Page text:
Eyewitness accounts are scattered beyond this point - it is unknown how long this young man, a teenager at the time, hit Ingram, when or why he stopped, what condition he left Ingram in, or where he went afterward. A group of people was seen gathering around the victim, punching and kicking him, and another group (or perhaps the same one) was seen stealing money from his pocket and performing wrestling holds on his unconscious body, but by the time the police arrived, Ingram was unconscious and alone. He would never wake up.
The Albany Houses are a New York City Housing Authority complex that sits between Albany and Troy Avenues, Bergen Street, and Park Place in Crown Heights. Completed in 1950, the original project houses 1,965 people, and an additional three buildings built in 1957 adjacent to the original site house another 944. The New York Times Homicide Map shows 32 violent deaths within a quarter-mile of the Albany Houses since 2003. NYCHA's Fact Sheet states that the average family in one of these units gets by on $23,187 a year, and that nearly half (49.5%) are below the federal poverty line ($22,050). Over half of NYCHA families (52.6%) do not work, and minors under 21 account for 36.8 of the public-housing population (29.7% are under 18). Those under 18 at the Albany Houses attend Paul Robeson High School, which was one of 19 failing schools nearly closed last year and where a student shared an ugly tale of neglect and criminal behavior last year (the Post has made Paul Robeson a cornerstone of its campaign to close failing schools, but in the school's defense, it produced the four eloquent, brilliant young women who participated in the Crown Heights Oral History Project). Crime in the 77th Precinct, where the Albany Houses are located, is down from where it was 20 years ago, but remains higher than the city averages. Numbers are hard to come by for specific areas, but across the board, homelessness is high in Brooklyn, and the risk of being the victim of a crime is much higher for the homeless.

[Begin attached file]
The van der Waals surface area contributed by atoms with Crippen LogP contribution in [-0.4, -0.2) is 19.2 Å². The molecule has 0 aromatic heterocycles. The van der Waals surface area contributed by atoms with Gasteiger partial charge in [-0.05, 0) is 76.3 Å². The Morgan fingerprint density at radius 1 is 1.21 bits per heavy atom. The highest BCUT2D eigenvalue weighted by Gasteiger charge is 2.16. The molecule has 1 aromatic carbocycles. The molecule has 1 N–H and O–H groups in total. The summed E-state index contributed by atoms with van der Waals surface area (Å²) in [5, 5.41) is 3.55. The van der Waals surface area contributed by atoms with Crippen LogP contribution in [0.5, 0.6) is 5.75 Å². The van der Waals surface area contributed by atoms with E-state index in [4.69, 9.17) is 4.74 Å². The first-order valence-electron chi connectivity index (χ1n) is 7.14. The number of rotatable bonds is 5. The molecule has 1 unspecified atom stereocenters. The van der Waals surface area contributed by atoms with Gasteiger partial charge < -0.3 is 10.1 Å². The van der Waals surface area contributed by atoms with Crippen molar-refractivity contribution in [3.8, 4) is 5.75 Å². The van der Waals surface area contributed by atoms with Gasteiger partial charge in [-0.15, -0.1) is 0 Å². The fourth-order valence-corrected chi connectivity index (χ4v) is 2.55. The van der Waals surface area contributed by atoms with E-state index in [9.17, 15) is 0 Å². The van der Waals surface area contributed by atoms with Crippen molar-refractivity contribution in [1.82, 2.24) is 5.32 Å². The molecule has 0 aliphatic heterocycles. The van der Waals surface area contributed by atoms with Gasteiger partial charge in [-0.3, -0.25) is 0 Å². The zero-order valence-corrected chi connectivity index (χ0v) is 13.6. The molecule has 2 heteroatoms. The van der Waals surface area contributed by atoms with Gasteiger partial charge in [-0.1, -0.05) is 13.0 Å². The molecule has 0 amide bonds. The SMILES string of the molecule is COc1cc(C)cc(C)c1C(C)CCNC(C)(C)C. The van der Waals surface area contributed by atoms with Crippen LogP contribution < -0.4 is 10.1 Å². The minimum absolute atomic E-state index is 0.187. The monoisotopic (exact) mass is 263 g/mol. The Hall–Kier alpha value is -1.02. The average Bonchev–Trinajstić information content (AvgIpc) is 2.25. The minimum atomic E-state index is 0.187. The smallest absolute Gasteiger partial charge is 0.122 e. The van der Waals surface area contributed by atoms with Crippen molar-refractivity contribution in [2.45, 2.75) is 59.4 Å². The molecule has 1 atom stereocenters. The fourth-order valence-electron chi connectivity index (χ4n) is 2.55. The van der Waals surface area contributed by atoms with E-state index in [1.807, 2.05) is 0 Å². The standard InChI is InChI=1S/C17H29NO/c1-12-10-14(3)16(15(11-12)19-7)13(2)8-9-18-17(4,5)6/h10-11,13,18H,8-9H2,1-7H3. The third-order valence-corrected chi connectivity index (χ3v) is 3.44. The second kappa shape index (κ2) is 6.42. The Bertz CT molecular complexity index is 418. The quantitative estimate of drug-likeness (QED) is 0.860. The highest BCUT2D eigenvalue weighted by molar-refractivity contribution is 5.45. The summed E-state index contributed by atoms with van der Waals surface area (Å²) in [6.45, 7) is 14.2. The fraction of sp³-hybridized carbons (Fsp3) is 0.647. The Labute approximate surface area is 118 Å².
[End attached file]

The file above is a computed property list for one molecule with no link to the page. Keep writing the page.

In subsequent posts, I'll explore the ways in which a case like this is handled by the executive and judicial branches of New York State, from the police investigation to the trial itself. Many parts of the process were maddening, but the core of my disquiet lies rooted in the facts of the case, and the facts of the Albany Houses, as detailed above. The young people who live in the Albany Houses comprise over a third the project's residents. They are unlikely to work and even less likely to graduate from the failing school they attend (Robeson's graduation rate is 40%). Their families live on or below the poverty line, and violent crime is a constant threat. Does this last fact, do perhaps all of these facts, cheapen life? They must, or how else would one (or more) of these young men have been able to beat a helpless, homeless man to death and walk away?
A final note on Steven Ingram, whose death was not reported anywhere. He was killed, as are many homeless people, for being homeless, for being an easy target in a world that did not value him. Deaths like his are a major reason the National Coalition for the Homeless is seeking to have the homeless protected by hate-crime laws. Hate, however, may be too narrow a concept to describe what killed Steven Ingram, for while a quick flash of hatred may have animated his young assailant's mind, it is our collective apathy, a crime of disinterest, that allows this hate to find expression so easily and so frequently.